The American painter Georgia O’Keeffe famously said that “one cannot paint New York, as it is rather felt.” To a similar sentiment, we are not going to be able to cover all of NYC on this edition of Market Focus, but do hope to bring you a snapshot and convey just how much our assignees love living in The Big Apple. Walk the streets and you’ll feel the intoxicating international energy of 8 million people, 3 million of which are immigrants speaking 800 different languages. Culture, food, and entertainment here is unlike anywhere else, and NYC does a great job balancing world-class nightlife with family fun and wonderful schools. Join us on this edition of Market Focus as we head to New York City!
Like most large US cities, the pandemic severely affected the NYC rental market. Rental rates fell and inventory increased as many left the city for some personal space. This breakup proved to be short lived, as the market roared back in 2021. Since last year, rental rates have increased 22% and inventory has shrunk back to pre-pandemic levels. Making things more complicated, these rates are much more dramatic in upscale properties and properties with a doorman. Perhaps more than ever in New York, it is critical to work with your Destination Services Consultant (DSC) who will have the expertise as well as established relationships to help you find your new home.
Where to Live
For singles and young assignees, you could not be in a better city to socialize, network, and be around some of the best dining and entertainment in the world. Many of our assignees decide on an apartment in the East Village. The birthplace of punk rock hasn’t lost all of its cool to gentrification, and is still loaded with speakeasies, dives, and record stores. 1 bedrooms run around $3,200 USD. A neighborhood that has also seen quite a bit of popularity recently with young professionals has been Hell’s Kitchen, with a thriving LGBTQ scene and one of the top flea markets in the city. 1 bedrooms run around $3,800 USD.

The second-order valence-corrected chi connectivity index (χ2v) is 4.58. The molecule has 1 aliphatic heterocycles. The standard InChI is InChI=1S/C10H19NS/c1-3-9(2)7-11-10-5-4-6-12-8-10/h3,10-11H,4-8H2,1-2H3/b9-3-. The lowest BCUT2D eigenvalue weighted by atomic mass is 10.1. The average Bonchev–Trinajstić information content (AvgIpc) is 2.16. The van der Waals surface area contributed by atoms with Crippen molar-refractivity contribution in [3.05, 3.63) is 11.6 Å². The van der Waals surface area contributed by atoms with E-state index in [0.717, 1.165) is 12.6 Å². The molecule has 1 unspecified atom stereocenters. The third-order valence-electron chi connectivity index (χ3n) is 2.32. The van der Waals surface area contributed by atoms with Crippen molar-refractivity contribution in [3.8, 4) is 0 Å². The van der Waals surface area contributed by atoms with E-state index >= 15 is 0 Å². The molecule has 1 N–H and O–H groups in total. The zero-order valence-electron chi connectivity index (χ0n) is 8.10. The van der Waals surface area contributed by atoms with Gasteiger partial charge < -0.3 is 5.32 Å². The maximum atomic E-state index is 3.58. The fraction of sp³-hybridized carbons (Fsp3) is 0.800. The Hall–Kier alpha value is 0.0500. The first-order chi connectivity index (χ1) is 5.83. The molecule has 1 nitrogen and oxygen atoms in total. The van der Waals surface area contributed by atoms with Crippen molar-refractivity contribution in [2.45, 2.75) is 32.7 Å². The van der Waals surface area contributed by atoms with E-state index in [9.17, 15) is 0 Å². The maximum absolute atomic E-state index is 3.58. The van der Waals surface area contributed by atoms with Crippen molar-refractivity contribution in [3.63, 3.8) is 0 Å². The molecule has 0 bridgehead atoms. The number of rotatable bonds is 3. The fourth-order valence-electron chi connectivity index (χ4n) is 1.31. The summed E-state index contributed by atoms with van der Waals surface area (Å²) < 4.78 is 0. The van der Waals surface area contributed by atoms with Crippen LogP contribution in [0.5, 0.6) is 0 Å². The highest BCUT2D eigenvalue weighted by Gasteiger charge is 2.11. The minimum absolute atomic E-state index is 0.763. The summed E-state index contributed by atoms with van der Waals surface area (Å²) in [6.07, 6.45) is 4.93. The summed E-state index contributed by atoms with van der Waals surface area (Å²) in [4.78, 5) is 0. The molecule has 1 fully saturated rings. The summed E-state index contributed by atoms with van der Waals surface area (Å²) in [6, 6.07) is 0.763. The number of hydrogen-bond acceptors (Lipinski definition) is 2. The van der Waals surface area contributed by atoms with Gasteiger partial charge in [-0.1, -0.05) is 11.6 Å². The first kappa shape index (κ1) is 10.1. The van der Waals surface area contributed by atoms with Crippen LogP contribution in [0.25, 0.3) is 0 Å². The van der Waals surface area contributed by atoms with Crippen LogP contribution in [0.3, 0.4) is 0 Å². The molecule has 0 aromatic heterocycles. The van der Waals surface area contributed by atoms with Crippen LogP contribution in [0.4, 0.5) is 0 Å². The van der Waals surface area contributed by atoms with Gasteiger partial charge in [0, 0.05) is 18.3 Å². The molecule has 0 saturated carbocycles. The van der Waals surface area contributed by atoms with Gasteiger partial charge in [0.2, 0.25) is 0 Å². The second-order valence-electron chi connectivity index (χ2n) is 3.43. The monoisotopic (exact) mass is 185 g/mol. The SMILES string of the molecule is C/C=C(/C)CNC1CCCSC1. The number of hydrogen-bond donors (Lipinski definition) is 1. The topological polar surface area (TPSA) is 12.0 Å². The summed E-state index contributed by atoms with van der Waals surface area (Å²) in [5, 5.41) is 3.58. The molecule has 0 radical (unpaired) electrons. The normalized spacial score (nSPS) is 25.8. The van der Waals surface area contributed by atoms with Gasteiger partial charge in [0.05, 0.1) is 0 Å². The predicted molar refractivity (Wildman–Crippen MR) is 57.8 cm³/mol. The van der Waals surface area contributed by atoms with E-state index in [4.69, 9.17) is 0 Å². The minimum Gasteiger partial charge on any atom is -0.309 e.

Those looking for a bit more upscale vibe can look to the Upper West Side, offering plenty of small local businesses and restaurants turned cultural institutions. This is a great option for families and has access to fantastic parks. 1 bedrooms run around $4,200 USD and 2 bedrooms around $5,400 USD. The Upper East Side is not only a place for Gossip Girls and socialites, but is a great spot for assignees with families as well. The area is stocked with world-class museums, access to Central Park, and great schools both public and private. 2 bedrooms run around $5,500 USD.
Now this edition is going to be very much Manhattan-centric however we would be remiss not to mention that many families choose to live in Brooklyn or the nearby suburbs, and there are quite a few great options. Just north you’ll find Westchester, which offers great parks and schools and is easily accessible to Manhattan by commuter rail. The northeastern suburbs in Connecticut offer a luxurious lifestyle nearby to the city. Last but certainly not least we look west to New Jersey, offering plenty of family-friendly cities like Hoboken and Montclair. Pricing varies greatly by state and city.